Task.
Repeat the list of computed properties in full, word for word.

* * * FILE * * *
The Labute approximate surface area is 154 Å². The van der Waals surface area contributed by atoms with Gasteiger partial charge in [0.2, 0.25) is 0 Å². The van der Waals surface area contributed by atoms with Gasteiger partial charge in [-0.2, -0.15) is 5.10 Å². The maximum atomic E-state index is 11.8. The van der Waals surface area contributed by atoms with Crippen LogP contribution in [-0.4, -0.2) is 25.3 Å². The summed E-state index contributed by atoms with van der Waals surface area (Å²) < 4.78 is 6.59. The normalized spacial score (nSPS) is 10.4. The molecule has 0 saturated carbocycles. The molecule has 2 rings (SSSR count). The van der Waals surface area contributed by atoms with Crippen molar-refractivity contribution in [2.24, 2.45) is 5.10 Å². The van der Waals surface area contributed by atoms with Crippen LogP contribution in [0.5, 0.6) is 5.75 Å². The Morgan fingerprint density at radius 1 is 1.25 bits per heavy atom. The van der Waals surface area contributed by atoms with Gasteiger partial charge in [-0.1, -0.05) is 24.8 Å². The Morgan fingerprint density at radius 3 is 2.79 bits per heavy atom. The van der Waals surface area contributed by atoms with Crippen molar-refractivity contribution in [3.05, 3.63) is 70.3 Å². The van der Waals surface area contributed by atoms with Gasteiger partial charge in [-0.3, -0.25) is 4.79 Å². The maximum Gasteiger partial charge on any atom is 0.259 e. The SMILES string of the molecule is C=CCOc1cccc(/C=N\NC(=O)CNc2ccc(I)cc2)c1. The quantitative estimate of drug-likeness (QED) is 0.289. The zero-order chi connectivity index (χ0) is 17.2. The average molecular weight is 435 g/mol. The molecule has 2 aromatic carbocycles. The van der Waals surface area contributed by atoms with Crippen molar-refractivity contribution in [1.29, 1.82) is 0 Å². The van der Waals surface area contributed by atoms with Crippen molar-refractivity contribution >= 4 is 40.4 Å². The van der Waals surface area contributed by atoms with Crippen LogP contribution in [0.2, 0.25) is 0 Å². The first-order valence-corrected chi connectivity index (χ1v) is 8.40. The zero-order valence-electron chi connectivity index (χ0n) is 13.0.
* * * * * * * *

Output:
The Labute approximate surface area is 154 Å². The van der Waals surface area contributed by atoms with Gasteiger partial charge in [0.2, 0.25) is 0 Å². The van der Waals surface area contributed by atoms with Gasteiger partial charge in [-0.2, -0.15) is 5.10 Å². The maximum atomic E-state index is 11.8. The van der Waals surface area contributed by atoms with Crippen LogP contribution in [-0.4, -0.2) is 25.3 Å². The summed E-state index contributed by atoms with van der Waals surface area (Å²) < 4.78 is 6.59. The normalized spacial score (nSPS) is 10.4. The molecule has 0 saturated carbocycles. The molecule has 2 rings (SSSR count). The van der Waals surface area contributed by atoms with Crippen molar-refractivity contribution in [2.24, 2.45) is 5.10 Å². The van der Waals surface area contributed by atoms with Crippen LogP contribution in [0.5, 0.6) is 5.75 Å². The Morgan fingerprint density at radius 1 is 1.25 bits per heavy atom. The van der Waals surface area contributed by atoms with Gasteiger partial charge in [-0.1, -0.05) is 24.8 Å². The Morgan fingerprint density at radius 3 is 2.79 bits per heavy atom. The van der Waals surface area contributed by atoms with Crippen molar-refractivity contribution in [3.05, 3.63) is 70.3 Å². The van der Waals surface area contributed by atoms with Gasteiger partial charge in [-0.3, -0.25) is 4.79 Å². The maximum Gasteiger partial charge on any atom is 0.259 e. The SMILES string of the molecule is C=CCOc1cccc(/C=N\NC(=O)CNc2ccc(I)cc2)c1. The quantitative estimate of drug-likeness (QED) is 0.289. The zero-order chi connectivity index (χ0) is 17.2. The average molecular weight is 435 g/mol. The molecule has 2 aromatic carbocycles. The van der Waals surface area contributed by atoms with Crippen molar-refractivity contribution in [1.29, 1.82) is 0 Å². The van der Waals surface area contributed by atoms with Crippen molar-refractivity contribution >= 4 is 40.4 Å². The van der Waals surface area contributed by atoms with Crippen LogP contribution in [0.2, 0.25) is 0 Å². The first-order valence-corrected chi connectivity index (χ1v) is 8.40. The zero-order valence-electron chi connectivity index (χ0n) is 13.0.